UNIT EIGHT: LESSON PLAN

This unit discusses the following sub-topics: 8.1       Meaning of Lesson Plan / Lesson Notes Or Expanded Scheme Of Work 8.2       General Considerations in Preparing Lesson Notes/Plans 8.3       Specific Steps in Preparing Good Lesson Notes 8.4       The Scheme of Learning 8.5       Factors Influencing the Preparation of a Scheme of Work 8.6       Importance of Scheme of Work 8.7       Scheme of Learning for an Academic Term 8.8       Template for Planning Daily Lesson and Weekly Lesson 8.9       Features of Daily and Weekly Lesson Plans 8.10     Importance of Lesson Plan 8.11     Sample Weekly Lesson Plans

UNIT 8

LESSON PLAN

Dear student you are welcome to new Unit 8. This Unit is on Lesson Plan

Indicators:

  • Prepare lesson note for teaching Science

Activity 1:

  • What is a Lesson Plan?

8.1       MEANING OF LESON PLAN / LESSON NOTES OR EXPANDED SCHEME OF WORK

A lesson plan is simply an outline prepared in advance of teaching so that the time and the materials will be used effectively.

A lesson plan can be described as a programme of activities that guide the teaching techniques that would be followed.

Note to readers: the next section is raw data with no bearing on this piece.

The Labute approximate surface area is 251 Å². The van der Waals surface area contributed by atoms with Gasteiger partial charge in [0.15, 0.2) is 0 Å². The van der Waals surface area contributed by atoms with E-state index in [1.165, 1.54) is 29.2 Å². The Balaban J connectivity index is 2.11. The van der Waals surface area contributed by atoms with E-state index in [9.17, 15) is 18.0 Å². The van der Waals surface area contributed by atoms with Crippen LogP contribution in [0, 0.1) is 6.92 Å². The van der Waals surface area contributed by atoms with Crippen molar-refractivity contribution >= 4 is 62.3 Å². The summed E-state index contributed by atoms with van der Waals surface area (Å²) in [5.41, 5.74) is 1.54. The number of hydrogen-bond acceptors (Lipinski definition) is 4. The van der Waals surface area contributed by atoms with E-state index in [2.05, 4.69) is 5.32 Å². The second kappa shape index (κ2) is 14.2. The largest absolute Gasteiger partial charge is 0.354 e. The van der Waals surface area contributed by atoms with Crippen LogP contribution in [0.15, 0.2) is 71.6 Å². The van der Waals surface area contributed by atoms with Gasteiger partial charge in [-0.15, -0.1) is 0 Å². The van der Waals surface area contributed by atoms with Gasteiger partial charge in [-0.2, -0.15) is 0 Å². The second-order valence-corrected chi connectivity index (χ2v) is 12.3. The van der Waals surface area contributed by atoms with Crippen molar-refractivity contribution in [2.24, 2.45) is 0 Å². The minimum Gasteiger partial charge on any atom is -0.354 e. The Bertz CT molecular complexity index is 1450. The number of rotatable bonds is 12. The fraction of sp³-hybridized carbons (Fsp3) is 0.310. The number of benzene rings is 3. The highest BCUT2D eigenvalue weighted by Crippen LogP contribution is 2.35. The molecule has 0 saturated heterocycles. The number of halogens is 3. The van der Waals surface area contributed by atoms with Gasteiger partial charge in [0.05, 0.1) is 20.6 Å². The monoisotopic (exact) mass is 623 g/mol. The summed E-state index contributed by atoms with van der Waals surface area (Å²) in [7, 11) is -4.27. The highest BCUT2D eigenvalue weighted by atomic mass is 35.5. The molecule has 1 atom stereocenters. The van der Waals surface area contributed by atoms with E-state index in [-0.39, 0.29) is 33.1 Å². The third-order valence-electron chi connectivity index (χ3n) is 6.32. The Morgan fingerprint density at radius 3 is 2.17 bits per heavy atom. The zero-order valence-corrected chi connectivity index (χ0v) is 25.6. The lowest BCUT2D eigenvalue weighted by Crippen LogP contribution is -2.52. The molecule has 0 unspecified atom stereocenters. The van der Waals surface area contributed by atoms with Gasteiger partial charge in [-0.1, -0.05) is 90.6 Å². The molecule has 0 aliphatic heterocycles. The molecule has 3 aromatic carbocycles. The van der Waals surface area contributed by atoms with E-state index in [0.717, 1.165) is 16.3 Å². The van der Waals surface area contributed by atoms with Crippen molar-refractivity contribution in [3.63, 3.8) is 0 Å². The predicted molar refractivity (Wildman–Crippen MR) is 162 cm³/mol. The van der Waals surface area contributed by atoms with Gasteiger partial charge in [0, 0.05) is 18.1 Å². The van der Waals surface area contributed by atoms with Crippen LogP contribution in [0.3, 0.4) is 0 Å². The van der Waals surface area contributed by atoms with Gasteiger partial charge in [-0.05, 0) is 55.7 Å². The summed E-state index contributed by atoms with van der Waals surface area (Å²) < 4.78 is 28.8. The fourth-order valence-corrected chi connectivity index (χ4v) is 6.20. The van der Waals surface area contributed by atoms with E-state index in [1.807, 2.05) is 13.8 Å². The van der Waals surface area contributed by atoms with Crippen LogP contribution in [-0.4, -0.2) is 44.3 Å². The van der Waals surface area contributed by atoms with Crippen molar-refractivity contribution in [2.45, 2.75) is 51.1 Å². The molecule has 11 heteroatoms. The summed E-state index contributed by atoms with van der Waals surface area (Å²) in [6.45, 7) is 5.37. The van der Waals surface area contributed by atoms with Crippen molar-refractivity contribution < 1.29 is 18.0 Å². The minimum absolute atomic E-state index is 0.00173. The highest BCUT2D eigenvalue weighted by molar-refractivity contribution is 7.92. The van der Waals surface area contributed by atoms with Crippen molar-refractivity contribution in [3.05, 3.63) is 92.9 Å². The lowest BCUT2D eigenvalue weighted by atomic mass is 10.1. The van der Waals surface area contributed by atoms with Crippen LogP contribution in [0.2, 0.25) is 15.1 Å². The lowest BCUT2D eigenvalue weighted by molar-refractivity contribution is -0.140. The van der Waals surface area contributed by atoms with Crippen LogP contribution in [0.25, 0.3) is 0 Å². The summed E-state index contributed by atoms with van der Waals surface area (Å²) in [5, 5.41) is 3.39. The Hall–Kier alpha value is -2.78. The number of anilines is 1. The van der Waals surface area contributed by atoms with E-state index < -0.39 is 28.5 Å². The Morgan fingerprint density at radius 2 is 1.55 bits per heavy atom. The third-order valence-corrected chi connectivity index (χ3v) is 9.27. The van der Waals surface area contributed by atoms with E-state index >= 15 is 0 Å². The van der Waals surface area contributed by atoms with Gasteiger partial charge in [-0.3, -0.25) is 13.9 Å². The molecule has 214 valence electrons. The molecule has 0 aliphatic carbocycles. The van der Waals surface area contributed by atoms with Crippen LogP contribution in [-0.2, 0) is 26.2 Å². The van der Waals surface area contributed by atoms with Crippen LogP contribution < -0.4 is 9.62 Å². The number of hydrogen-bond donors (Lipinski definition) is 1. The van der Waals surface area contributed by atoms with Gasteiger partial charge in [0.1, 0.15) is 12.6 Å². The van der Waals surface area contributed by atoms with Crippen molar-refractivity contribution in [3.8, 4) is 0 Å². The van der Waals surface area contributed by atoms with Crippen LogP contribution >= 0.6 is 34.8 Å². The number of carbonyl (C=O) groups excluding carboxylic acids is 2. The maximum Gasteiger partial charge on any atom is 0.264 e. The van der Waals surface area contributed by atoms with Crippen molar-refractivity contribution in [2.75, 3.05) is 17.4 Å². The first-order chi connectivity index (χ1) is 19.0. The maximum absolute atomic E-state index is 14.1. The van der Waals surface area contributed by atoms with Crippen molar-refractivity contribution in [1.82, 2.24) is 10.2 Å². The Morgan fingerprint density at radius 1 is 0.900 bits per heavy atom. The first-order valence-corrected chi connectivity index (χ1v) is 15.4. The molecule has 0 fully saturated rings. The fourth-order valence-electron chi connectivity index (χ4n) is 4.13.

Lesson planning is an individual exercise. Lesson plan may differ according to types of subjects, lesson, teachers, learners, administrators and supervisors.

Activity 2:

gathering, analysing and decision making (Yekple 2005)
  • State and discuss two general considerations in preparing lesson notes and plans

8.2       GENERAL CONSIDERATIONS IN PREPARING LESSON NOTES/PLANS

In writing notes, the following should be considered:

  1. What does the teachers wants the pupils to learn? To answer this question, refer to the basic resources: the syllabus, teacher’s handbook, the pupil textbook. These basic materials will help the teacher to prepare a clear lesson objective that will guide the content and flow of the lesson.
  2. Where should the teacher start? To answer this question, the teacher will need to find out what the pupils have learned so far in the subject, to make sure the pupils have sufficient background to be able to follow the lesson. This involves conducting relevant previous knowledge that should be part of the introduction of every lesson.
  3. How will the teacher get there? To address this question, use a step by step approach to plan the teacher and learner activities that will occur during the lesson. The more detailed and well thought out these steps are, the greater the chance for a successful lesson.
  4. How will the teacher know if the children have achieved the objective of the lesson? To answer this question the teacher needs to set questions or exercised toward the ends of the class session that allow pupils to demonstrate whether or not they have learned. Both the teacher and the pupils need to know if the intended learning has been achieved. If pupils have not learned the materials, the lesson or parts of it must be re-taught, possibly using different methods and activities.

Activity 3:

  • Mention and explain five specific steps in preparing good lesson notes/plans